The Intended

by

This tale of madness, lust and grisly murder, set in the Malaysian jungle in 1924, is so unremittingly grim that it threatens to become unintentionally comic. Directed and co-written by Kristian Levring — who was responsible for the equally overwrought The King Is Alive — the film is evocatively shot (in digital video), heroically acted and fatally sunk by a preposterous script.

The heart of darkness here is an ivory trading station, rotting in a humid nowhere and peopled by a group of repulsive grotesques. The station is run by Mrs. Jones (Brenda Fricker), a grim-visaged and tightly-wrapped holdover from the age of Victorian resolve, a widower who lords over her 35-year-old and more than a little demented son William (Tony Maudsley) and her dangerously bitter nephew Norton (Philip Jackson). Rounding out this gallery is a gloomy priest (David Bradley) and a loony with an indeterminate Eastern European accent, William’s aged nanny Erina (Olympia Dukakis, who seems to be channeling Maria Ouspenskaya).

The general queasiness increases with the arrival of a young surveyor named Hamish (JJ Feild) and his somewhat older fiancee Sarah (Janet McTeer, who also co-wrote the script). While Hamish is sent off with a group of native workers to do his arduous job (the purpose of which is never quite clear), the voluptuous Sarah stays behind where she’s aggressively ogled by the addled William. Not that rape is where this is all headed, but rather something altogether more baroque. Before that can transpire, William has a more pressing bit of business, mainly disposing of Mama who’s standing between him and the family fortune. Meanwhile, the natives are growing restless.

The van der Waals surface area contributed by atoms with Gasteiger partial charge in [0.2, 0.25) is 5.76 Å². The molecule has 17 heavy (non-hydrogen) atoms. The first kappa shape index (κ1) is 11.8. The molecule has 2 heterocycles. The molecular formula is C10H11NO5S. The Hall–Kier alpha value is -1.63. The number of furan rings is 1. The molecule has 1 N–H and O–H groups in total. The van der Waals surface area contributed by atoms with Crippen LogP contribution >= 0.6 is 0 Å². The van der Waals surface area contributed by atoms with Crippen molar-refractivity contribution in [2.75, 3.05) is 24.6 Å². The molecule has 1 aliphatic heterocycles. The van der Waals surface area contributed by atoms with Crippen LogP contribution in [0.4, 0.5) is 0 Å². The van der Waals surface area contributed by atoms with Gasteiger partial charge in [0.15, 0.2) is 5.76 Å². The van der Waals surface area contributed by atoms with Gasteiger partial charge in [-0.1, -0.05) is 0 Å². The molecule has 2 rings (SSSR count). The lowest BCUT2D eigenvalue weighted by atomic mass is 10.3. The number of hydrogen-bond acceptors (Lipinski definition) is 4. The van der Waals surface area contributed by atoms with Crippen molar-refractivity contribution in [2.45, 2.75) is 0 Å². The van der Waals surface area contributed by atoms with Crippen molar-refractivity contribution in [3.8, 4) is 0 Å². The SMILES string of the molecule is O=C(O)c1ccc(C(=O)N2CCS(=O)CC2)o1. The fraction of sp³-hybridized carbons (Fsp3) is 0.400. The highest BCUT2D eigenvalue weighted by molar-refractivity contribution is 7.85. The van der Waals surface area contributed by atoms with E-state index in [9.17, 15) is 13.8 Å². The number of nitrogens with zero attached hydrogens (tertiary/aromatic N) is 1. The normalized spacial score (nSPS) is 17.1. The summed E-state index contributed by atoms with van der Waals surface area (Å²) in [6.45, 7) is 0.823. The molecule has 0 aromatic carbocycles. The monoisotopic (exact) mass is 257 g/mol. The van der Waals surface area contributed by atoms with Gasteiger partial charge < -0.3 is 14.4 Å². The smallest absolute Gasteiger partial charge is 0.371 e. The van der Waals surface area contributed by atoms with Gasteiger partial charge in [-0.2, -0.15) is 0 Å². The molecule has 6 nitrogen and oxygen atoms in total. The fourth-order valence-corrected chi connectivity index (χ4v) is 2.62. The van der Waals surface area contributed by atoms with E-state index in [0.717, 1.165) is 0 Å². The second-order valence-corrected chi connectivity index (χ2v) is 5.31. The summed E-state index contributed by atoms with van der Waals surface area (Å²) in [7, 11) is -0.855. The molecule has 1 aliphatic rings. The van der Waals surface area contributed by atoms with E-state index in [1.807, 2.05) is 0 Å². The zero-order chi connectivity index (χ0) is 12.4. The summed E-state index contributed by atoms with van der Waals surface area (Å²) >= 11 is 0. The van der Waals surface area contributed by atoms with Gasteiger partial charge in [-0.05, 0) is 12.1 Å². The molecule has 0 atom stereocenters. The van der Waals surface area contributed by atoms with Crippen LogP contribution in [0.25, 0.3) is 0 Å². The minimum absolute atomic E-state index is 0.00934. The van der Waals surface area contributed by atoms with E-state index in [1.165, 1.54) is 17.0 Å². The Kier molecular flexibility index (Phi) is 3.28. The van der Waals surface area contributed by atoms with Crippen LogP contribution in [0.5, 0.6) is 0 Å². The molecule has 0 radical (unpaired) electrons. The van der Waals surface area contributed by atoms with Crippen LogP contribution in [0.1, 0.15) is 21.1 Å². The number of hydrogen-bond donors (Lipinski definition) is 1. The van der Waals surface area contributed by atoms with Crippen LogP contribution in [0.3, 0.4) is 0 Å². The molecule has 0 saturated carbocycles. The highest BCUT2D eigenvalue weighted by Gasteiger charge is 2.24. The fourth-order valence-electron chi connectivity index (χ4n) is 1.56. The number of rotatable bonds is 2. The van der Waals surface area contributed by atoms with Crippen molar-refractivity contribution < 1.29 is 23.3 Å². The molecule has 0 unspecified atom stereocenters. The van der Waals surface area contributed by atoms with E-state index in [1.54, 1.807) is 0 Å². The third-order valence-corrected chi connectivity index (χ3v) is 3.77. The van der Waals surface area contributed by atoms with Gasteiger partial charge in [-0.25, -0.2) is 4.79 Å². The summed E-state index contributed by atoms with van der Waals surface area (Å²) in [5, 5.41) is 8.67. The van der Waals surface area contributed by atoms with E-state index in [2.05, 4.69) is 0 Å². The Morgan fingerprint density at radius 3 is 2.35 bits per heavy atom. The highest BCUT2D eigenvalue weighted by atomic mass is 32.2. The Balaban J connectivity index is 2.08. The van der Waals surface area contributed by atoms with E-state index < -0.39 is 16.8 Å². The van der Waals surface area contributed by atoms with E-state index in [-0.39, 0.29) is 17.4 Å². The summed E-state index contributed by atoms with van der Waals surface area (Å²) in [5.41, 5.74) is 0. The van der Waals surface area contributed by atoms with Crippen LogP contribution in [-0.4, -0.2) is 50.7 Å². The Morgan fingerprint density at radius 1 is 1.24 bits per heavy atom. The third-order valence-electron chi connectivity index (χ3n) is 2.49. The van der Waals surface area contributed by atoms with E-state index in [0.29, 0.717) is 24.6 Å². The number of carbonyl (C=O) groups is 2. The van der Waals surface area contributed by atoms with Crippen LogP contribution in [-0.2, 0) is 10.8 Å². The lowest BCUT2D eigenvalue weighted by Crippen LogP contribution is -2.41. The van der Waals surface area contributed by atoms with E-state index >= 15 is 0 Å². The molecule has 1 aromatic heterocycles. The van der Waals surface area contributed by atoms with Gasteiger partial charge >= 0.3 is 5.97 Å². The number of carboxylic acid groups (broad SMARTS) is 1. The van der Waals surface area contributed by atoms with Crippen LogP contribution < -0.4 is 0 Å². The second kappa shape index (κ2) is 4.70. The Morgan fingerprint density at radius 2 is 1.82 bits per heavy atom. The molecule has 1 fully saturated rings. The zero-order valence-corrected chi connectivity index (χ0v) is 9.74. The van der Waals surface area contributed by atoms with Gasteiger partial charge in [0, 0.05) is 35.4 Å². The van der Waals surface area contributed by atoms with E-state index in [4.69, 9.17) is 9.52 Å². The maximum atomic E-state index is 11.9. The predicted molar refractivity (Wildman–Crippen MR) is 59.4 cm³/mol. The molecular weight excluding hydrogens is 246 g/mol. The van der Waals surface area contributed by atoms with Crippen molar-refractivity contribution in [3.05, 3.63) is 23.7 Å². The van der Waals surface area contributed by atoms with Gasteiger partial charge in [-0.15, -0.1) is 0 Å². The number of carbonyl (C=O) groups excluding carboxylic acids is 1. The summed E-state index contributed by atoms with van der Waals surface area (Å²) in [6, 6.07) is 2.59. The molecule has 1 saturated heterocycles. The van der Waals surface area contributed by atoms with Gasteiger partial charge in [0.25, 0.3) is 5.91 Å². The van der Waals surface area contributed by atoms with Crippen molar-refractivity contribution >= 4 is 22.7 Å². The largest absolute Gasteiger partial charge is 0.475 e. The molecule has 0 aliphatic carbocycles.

The Intended almost achieves the status of being a guilty pleasure — you know it’s overripe tripe, but parts of it are so nasty as to seem audacious. And the actors nearly redeem it, especially Maudsley, who manages to make a wretched, fat slob with incredibly bad teeth and an abiding rudeness seem, if not exactly sympathetic, then at least singularly pitiable. But its piling on of sweatily repulsive situations seems a miscalculation; our interest in the fate of the apparently innocent couple who have wandered into this hell’s outpost decreases as the story slips beyond melodrama into absurdity. It’s as though Levring and McTeer equated unflinching drama with a sort of high seriousness, overshot their mark, and just ended up with something kind of sleazy.

 

Opens July 2 at the Maple Art Theatre (4135 W. Maple, west of Telegraph) Bloomfield Township. Call 248-263-2111.

Richard C. Walls writes about film for Metro Times. E-mail letters@metrotimes.com.

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